Direct download: OSIRIS-REx_Gets_the_Gravity_Assist_and_Scores.mp3
Category:Science -- posted at: 3:43pm EST

Josh recounts experiencing the end of the Cassini mission and recalls more than a quarter century of involvement with the project in this episode. Then the astroquarks take a look outward toward our galaxy and its retinue of dwarf galaxies and what that may say about how typical, or not, the Milky Way is in the grand scheme of things. All that plus Cassini trivia, nerd news, and a meteorological sponsor on this episode of WtG.

Direct download: To_Be_Cassini_Or_Not_To_Be.mp3
Category:Science -- posted at: 10:37am EST

Asteroid Florence with her two mini-moons pays a visit to the Earth, while Tabby's Star continues to mystify with its unpredictable fluctuations in brightness. The astroquarks also cover the latest LIGO rumors about the detection of neutron star collisions, expanding the realm of gravitational wave astronomy. Plus Nerd News and Space Trivia!

Direct download: Florence_and_the_LIGO_Machine.mp3
Category:Science -- posted at: 9:37pm EST

New experiments have created diamonds in the conditions expected in the interiors of Uranus and Neptune. Former Top Astroquark Tracy Becker joins Josh, Addie and Jim to discuss diamond rain deep in the atmospheres of these giant planets. Join the astroquarks for nerd news, space trivia, and a bit of planetary science for good measure.

Direct download: Are_Those_Diamonds_on_Uranus_.mp3
Category:Science -- posted at: 9:52pm EST

The astroquarks tell their eclipse stories from the Great American Eclipse. The Sun and every star has weather, spots, oscillations, flares and all sorts of activity. Some of this is revealed during an eclipse to the naked eye. Now, telescopes have enabled us to map the appearance of the red supergiant, Antares. Join Josh, Addie and Jim for this stellar episode of Walkabout the Galaxy.

Direct download: Starspots_and_Eclipses.mp3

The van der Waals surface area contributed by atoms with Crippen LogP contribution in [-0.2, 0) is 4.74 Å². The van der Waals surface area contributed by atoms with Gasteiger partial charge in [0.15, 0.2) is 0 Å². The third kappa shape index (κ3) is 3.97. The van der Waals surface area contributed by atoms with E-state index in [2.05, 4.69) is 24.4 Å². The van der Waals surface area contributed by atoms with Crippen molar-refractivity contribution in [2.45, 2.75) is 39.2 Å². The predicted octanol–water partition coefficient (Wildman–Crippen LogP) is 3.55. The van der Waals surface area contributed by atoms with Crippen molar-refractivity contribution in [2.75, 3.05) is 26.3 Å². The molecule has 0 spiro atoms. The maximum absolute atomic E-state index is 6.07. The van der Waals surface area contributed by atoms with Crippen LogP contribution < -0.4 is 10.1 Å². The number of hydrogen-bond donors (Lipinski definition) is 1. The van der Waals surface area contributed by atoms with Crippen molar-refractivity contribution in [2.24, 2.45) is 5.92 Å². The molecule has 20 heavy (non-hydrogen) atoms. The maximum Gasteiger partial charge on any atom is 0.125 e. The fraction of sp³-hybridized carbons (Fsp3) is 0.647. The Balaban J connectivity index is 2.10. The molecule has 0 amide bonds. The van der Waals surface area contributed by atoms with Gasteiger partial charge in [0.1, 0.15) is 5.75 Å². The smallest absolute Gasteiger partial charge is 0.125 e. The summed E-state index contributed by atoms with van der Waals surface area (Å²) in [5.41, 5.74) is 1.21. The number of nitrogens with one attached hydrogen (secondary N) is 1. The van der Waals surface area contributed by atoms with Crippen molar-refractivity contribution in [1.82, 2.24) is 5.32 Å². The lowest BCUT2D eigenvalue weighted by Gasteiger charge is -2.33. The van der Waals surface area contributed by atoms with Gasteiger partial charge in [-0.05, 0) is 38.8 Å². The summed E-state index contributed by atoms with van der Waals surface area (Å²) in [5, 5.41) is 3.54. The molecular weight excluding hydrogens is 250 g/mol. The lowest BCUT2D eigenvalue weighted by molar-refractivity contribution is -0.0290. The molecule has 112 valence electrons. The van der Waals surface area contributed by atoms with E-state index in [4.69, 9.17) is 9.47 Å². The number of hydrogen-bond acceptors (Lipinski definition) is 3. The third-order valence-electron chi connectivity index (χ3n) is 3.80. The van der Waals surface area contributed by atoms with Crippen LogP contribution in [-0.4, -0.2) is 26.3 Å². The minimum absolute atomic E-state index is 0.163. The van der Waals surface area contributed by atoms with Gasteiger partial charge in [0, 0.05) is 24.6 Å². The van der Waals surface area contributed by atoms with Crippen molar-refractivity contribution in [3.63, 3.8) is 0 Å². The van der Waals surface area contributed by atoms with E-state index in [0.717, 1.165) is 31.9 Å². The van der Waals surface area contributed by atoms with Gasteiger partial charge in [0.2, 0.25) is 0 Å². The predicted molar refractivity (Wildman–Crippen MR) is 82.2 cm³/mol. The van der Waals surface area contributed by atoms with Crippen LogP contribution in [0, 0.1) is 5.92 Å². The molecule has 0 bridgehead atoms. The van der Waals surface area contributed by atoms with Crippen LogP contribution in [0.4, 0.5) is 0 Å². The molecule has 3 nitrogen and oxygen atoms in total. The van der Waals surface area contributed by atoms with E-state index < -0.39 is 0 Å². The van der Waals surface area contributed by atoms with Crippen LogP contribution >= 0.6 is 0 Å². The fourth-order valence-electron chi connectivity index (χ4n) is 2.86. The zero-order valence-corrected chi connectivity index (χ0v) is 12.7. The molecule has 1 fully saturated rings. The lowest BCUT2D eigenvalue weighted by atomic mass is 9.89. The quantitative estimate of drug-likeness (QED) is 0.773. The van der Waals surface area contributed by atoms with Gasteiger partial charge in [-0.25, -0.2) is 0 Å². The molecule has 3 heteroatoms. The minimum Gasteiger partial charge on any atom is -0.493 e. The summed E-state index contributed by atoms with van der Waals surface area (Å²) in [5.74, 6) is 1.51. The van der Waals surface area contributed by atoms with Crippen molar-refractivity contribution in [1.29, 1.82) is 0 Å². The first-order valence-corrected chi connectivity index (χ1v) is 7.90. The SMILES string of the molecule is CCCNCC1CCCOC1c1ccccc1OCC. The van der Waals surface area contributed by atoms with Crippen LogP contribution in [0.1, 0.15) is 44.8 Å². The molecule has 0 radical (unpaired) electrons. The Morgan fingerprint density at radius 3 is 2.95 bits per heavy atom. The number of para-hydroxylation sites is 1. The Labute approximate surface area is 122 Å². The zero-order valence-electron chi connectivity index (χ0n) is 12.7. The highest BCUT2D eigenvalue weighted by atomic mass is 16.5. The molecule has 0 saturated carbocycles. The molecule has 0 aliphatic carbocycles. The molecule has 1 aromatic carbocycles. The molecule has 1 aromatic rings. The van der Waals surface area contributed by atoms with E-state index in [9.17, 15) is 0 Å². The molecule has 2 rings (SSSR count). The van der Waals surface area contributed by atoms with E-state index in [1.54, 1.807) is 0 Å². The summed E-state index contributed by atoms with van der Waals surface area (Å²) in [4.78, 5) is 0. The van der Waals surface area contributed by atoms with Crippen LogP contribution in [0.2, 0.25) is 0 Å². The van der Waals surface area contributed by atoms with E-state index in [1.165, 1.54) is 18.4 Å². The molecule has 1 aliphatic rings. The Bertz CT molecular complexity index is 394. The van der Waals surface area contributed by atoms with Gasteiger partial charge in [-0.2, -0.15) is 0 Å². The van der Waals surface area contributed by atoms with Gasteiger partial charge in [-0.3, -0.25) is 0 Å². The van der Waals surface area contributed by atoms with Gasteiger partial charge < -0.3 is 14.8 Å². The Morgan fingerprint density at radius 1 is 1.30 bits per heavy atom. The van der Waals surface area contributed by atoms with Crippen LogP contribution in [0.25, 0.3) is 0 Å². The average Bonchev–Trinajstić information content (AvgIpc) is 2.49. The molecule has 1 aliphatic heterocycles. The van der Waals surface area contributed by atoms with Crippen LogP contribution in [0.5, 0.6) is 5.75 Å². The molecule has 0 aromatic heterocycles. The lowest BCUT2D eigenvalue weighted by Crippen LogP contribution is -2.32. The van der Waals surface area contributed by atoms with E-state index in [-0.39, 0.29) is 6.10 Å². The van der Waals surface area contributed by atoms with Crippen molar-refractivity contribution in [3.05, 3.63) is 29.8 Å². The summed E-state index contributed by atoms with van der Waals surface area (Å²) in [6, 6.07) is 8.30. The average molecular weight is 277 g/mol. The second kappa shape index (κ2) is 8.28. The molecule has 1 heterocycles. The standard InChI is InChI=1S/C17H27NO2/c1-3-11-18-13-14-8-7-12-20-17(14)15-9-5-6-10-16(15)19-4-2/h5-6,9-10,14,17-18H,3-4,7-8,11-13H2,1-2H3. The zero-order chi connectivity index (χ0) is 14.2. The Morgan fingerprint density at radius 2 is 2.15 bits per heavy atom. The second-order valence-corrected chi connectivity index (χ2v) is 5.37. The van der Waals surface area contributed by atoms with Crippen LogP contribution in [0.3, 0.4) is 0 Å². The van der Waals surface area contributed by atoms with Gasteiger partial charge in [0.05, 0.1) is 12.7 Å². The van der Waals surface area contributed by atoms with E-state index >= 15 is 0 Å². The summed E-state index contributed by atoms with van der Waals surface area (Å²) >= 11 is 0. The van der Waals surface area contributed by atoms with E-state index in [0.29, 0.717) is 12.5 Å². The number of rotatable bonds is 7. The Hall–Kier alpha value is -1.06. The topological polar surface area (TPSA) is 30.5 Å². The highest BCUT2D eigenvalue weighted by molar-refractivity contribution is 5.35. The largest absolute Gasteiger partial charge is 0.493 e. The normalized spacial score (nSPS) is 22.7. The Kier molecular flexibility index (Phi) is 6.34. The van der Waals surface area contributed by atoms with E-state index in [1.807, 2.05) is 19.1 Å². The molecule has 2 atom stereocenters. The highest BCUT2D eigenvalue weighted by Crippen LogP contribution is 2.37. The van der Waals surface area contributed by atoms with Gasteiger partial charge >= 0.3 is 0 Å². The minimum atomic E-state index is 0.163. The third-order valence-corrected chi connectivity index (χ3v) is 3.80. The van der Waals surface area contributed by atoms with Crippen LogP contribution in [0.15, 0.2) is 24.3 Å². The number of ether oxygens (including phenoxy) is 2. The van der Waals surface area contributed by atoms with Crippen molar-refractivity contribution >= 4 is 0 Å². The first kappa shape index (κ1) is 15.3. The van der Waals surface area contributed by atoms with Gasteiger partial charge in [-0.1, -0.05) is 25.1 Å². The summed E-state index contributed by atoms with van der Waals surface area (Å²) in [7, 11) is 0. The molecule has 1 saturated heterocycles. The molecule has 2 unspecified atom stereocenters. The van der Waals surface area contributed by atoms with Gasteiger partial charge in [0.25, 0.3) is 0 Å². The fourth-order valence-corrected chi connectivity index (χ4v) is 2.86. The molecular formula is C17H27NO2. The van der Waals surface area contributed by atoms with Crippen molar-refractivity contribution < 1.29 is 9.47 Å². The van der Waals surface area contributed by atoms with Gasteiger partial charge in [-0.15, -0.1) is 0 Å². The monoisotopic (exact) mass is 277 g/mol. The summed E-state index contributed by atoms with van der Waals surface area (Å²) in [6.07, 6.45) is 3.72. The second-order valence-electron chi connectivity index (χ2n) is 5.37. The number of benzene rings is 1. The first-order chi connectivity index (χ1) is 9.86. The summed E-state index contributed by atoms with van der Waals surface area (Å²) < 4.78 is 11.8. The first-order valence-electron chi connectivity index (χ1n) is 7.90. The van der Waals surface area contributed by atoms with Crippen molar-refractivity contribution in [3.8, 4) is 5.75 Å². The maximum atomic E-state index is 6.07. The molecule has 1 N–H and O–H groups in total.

Category:Science -- posted at: 9:32pm EST

The weight on that box of breakfast cereal ultimately traces back to "le grand K", a metal sphere in a vault in Paris, a wonderfully archaic standard for how much stuff makes a kilogram. We'll talk about the efforts to update that standard, the next Kuiper Belt Object to be explored by the New Horizons spacecraft, eclipses and occultations, and of course Zombies. Join the astroquarks for the latest astro-news, nerd news, and this episode's trivia about the length of the month!

Direct download: Of_Zombies_Comets_and_Kilograms.mp3
Category:Science -- posted at: 12:49pm EST

The Sun doesn't just shine, it rings like a bell, or a drumhead wrapped into a ginormous ball of incandescent plasma. The astroquarks talk about how helioseismology tells us about the interior of the Sun, and new research shows some surprising changes in the Sun's outer layers. And the disappointing news from the realm of cosmology is that dark matter is probably not warm and fuzzy, depriving us of endless opportunities for jokes, not to mention that it would be awesome if we had fuzzy dark matter throughout the universe. Catch up on the latest astronomy, nerd news, and space trivia with the astroquarks on this episode of Walkabout the Galaxy.

Direct download: Cold_and_Hard_not_Warm_and_Fuzzy.mp3
Category:Science -- posted at: 9:47am EST

If the controversy over Pluto's planetary status weren't already enough, what do you call a planet that is not even orbiting a star? The astroquarks explore rogue planets in this episode, planets that wander interstellar space, without a fire to keep them warm. We discuss how they nevertheless have been detected. Also, Addie's favorite body (rhymes with loon) and Jim's new favorite name, nerd news, space sponsor, and space trivia.

Direct download: Going_Rogue.mp3
Category:Science -- posted at: 3:38pm EST

Dr. Kristen John of NASA's Johnson Space Center joins the Astroquarks for a wide-ranging discussion on topics from Jupiter's Great Red Spot to teleportation (yes, it's a real thing) and just what that means (not at all clear, but don't get ready to step into that transporter beam just yet). 

Direct download: Teleport_me_to_the_Great_Red_Spot.mp3
Category:Science -- posted at: 9:36am EST

The astroquarks are joined by Dr. Phil Metzger who spends a lot of time thinking about how our civilization can make the great leap into space. We may not be that far away from truly moving off our home planet and becoming a "Type 1 Civilization" that inhabits the solar system and not just one planet. We discuss how we'll get there, how long it might take, the challenges we face, and of course the latest nerd news and trivia from the world of Pandora (the Avatar one, not Saturn's moon).

Direct download: Where_No_One_Has_Gone_Before.mp3
Category:Science -- posted at: 11:06am EST